Discover more from The German Review
The phantom pains of Saxony
This newsletter is a 3-minute read
Auto Union - an industrial champion of the past © CC BY 2.0
The ambitious merger of four companies spawned an industrial champion. The car company’s premium brand soon dominated the domestic luxury car market with a whopping 50 percent market share, while its booming motorcycle division was the largest in the world.
Almost ninety years on, few people remember Auto-Union - the Volkswagen Group of its time. And Chemnitz, where the company was based, is now better known for rock-bottom rents and a vibrant neo-Nazi scene than for its heritage as an automotive hub.
The story of Auto-Union is exemplary of the decline of eastern Germany.
Before the Second World War, more than half of Germany’s 100 largest companies were oriental of the Elbe. Berlin was home to industrial giants such as Siemens and AEG; Saxony was the Bavaria of its day - the nation’s industrial powerhouse.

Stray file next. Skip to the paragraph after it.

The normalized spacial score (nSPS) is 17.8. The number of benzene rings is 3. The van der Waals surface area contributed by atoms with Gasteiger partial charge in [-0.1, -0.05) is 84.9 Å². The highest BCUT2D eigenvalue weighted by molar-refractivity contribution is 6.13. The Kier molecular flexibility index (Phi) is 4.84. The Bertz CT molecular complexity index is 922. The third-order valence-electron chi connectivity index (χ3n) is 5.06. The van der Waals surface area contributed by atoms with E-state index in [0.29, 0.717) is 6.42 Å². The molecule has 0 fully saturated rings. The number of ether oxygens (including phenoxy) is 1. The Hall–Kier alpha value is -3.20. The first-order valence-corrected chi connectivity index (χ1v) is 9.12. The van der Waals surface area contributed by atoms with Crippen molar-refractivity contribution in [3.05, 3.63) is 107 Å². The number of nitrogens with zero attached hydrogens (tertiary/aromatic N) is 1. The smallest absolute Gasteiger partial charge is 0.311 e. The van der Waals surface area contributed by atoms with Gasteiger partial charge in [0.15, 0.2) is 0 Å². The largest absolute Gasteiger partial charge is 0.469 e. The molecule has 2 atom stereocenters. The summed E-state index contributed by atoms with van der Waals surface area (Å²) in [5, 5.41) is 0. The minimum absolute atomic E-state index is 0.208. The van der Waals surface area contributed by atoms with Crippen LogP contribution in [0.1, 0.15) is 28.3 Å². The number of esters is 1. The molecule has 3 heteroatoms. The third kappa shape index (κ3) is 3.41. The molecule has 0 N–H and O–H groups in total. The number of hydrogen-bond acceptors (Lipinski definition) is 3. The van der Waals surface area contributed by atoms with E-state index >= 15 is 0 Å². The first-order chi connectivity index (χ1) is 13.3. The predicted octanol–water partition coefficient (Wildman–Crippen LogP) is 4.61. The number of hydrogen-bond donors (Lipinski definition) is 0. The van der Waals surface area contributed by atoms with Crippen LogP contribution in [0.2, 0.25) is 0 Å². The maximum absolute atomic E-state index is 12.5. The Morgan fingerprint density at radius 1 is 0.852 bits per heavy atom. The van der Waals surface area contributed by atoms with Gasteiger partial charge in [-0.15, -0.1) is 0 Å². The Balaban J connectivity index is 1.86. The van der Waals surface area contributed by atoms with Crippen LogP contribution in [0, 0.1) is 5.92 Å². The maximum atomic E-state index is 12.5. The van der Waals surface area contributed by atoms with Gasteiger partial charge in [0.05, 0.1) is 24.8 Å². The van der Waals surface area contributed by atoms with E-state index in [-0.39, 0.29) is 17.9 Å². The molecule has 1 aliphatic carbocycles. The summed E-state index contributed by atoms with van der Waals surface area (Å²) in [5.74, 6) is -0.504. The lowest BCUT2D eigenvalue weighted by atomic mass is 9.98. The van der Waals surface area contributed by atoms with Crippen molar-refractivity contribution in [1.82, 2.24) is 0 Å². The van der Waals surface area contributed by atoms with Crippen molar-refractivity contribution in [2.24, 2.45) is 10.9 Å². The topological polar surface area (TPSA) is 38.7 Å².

Today only one east German company is among the country’s 100 largest: VNG-Verbundnetz Gas AG in Leipzig.
A Plattenbau and an allotment garden in Chemnitz © imago images / Michael Trammer
What happened to Auto-Union? After the Allied air strikes, the little machinery that was left at the one-time automotive giant was plundered by the Soviet Union as war reparations. The company ceased to exist entirely in 1948 when it was erased from the commercial register of what was to become the German Democratic Republic.
Had it not been for the entrepreneurial spirit of Hans Migotsch, who fled to the West with other key employees, Audi would never have existed.
While Audi still operates with Auto-Union’s original logo (the four rings represent the brands DKW, Horch, Wanderer and Audi), the company is firmly rooted in the Bavarian town of Ingolstadt, where it was rebuilt. In Chemnitz, not a trace of that proud history remains.